In their conversations many Muslims tell their Christian neighbors and friends that they believe in Jesus and love him more than Christians. So where does such an acceptance come from? The source for a Muslim is primarily the Qur’an and what Muhammad said about Jesus. The Qur’an affirms Jesus’ supernatural birth. The miracle starts with Mary the Virgin being ‘dedicated to God’s service from the womb’.
When Christians use the testimony of the Qur’an in support of the Bible’s integrity, some Muslims argue that the references in the Qur’an do not relate to present day versions of the Torah and the Gospel. They say that the “Scriptures” of the Jews, as well as the “Scriptures” of the Christians at the time of Muhammad, 571-632 CE, were different than those available today.
Both Islam and Christianity believe that God sent His messengers to lead human beings into the right path. They do differ as to how to deal with the separation between God and man caused by the sin of men, which the Bible clearly states is evident in the whole of humankind, “There is no one righteous, not even one” (Romans 3:11), for, “all have sinned and fall short of the glory of God” (Romans 3:23). In general, sin means transgression of the law of God (1 John 3:4). This law exists because God is Holy and so cannot abide with evil. It is offensive to God no matter what the sinner’s excuse or how insignificant the sin.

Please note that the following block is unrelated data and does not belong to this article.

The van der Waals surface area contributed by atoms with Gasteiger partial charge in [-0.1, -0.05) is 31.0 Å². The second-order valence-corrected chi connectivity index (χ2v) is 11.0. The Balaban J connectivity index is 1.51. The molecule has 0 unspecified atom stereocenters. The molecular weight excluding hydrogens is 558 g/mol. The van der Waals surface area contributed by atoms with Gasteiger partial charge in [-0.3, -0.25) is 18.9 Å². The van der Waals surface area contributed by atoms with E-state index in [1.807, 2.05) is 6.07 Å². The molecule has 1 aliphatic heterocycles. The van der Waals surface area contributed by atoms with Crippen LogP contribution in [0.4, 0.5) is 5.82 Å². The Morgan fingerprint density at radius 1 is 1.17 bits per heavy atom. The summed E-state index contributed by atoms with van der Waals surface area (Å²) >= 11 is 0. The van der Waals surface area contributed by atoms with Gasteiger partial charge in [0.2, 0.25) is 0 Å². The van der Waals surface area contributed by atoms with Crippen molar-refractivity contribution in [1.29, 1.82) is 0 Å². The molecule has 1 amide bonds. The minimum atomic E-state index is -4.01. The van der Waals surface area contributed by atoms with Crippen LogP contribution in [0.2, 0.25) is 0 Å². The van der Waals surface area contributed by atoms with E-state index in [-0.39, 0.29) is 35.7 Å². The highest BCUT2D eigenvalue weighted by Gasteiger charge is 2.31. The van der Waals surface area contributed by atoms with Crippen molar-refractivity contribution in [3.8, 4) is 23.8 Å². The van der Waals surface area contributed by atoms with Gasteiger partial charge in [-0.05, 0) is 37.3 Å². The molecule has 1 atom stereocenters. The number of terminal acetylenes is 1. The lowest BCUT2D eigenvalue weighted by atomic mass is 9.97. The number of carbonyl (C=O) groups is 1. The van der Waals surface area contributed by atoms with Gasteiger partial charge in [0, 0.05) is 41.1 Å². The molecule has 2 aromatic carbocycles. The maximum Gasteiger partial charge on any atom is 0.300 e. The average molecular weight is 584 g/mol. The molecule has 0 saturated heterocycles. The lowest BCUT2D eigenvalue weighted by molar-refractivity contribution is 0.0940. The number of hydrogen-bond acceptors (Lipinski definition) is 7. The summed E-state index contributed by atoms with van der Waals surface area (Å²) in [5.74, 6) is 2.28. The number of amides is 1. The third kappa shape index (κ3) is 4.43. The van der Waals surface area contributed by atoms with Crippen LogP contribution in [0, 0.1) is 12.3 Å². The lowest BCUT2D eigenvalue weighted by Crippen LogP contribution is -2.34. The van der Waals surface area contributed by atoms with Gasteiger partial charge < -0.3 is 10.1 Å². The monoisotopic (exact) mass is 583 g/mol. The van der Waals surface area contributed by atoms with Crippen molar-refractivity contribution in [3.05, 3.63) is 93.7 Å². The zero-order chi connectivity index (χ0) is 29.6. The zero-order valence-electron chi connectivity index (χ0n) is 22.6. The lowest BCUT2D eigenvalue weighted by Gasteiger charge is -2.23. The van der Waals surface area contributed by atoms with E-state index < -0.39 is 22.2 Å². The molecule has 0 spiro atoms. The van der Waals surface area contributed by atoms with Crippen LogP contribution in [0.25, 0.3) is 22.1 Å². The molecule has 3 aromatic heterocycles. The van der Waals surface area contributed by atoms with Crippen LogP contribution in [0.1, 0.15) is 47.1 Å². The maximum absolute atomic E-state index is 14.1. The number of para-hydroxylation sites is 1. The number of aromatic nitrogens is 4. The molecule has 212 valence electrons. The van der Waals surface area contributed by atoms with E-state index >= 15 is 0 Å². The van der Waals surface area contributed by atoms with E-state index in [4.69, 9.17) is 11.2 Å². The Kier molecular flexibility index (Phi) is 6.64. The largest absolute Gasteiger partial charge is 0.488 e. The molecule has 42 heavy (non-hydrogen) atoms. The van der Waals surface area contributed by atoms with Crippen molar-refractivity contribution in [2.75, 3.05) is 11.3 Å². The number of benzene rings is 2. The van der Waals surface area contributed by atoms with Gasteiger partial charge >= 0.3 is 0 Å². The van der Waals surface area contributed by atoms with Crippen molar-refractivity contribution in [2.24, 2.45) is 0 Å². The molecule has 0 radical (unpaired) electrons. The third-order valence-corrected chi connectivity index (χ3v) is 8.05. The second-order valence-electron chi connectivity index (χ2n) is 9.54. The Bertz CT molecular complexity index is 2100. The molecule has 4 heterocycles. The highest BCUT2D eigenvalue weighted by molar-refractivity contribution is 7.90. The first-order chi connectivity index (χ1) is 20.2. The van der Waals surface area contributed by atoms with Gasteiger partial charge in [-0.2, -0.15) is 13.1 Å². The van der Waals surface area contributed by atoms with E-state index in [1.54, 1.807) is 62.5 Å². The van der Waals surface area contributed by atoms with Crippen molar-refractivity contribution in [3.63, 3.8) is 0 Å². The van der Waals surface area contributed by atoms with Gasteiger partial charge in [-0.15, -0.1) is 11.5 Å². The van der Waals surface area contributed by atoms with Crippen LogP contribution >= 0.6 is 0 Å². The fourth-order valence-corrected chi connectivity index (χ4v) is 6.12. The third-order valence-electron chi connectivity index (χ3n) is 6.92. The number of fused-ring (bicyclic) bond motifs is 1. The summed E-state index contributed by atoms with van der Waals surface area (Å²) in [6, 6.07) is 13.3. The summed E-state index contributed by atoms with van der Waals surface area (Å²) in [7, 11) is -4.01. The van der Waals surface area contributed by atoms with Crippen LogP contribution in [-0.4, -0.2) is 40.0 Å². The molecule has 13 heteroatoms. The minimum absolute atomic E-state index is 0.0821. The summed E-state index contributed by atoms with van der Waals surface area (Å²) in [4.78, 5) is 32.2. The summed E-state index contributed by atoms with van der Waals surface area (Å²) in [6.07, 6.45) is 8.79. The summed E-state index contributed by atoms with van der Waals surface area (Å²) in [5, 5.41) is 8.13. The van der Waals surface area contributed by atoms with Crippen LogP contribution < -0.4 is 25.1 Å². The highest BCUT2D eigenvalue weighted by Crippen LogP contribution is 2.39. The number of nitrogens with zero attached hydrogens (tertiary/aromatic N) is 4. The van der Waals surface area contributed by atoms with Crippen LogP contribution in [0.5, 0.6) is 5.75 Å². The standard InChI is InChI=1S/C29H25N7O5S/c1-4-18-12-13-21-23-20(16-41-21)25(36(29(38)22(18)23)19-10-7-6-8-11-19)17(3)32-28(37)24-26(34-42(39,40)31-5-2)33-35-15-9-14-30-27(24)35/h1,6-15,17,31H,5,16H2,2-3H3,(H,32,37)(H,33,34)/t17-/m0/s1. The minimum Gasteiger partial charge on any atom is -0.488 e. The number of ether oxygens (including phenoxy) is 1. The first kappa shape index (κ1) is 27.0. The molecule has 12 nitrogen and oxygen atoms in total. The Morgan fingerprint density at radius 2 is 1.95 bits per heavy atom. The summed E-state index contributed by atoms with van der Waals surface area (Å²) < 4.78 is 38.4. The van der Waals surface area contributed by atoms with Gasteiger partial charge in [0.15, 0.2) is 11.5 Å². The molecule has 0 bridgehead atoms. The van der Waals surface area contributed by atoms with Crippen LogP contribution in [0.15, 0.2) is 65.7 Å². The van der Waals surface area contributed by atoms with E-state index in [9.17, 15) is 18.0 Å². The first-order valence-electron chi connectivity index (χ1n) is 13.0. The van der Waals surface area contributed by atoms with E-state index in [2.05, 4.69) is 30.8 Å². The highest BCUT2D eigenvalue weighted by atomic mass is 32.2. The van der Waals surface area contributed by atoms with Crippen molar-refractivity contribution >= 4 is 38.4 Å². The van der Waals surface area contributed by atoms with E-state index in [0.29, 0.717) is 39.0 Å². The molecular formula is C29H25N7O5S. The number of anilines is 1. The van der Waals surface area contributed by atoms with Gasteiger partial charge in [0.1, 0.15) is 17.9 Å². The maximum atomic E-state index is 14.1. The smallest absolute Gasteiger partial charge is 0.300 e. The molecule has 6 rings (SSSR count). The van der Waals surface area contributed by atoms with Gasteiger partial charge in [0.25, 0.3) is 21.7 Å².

The Qur’an also tells us that all are guilty and unworthy to be saved. If God were to judge us all according to his rules, none of us would be saved. “If Allah were to punish men for their wrong-doing, he would not leave, on the earth, a single living creature” (Sura 16:61, see also Sura 35:45).
Every year, millions of Muslims around the world make the religious journey known as Hajj to Mecca. As one of the five 'pillars' of Islam, Hajj is a requirement for Muslims to perform at least once in a life, if physically and financially able (Qur’an 2:196ff). Muslims consider their sins forgiven due to their paticipation. Some make the pilgrimage more than once.
A few days ago, a Muslim friend and I were about to share our thoughts on sin and forgiveness in Islam and Christianity, but we were interrupted. Later that evening, he sent me the words of a prayer which he treats as the number 1 best prayer to seek forgiveness (See picture). Since it is recommended by the prophet of Islam, he recites it everyday. The translation is as follows: “O Allah, you are my Lord. There is no god but you. You created me and I am your slave. I am abiding by your covenant and promise (to follow) as best as I can. I seek refuge in you from the evil I have committed. I acknowledge your favor upon me and I confess my sin. So forgive me because no one forgives sins except you.”
This prayer is mentioned several times in the books of traditions with some variations. My Muslim friend asked me if Jesus recommended anything like this or if Jesus prayed for forgiveness for the sins of his followers.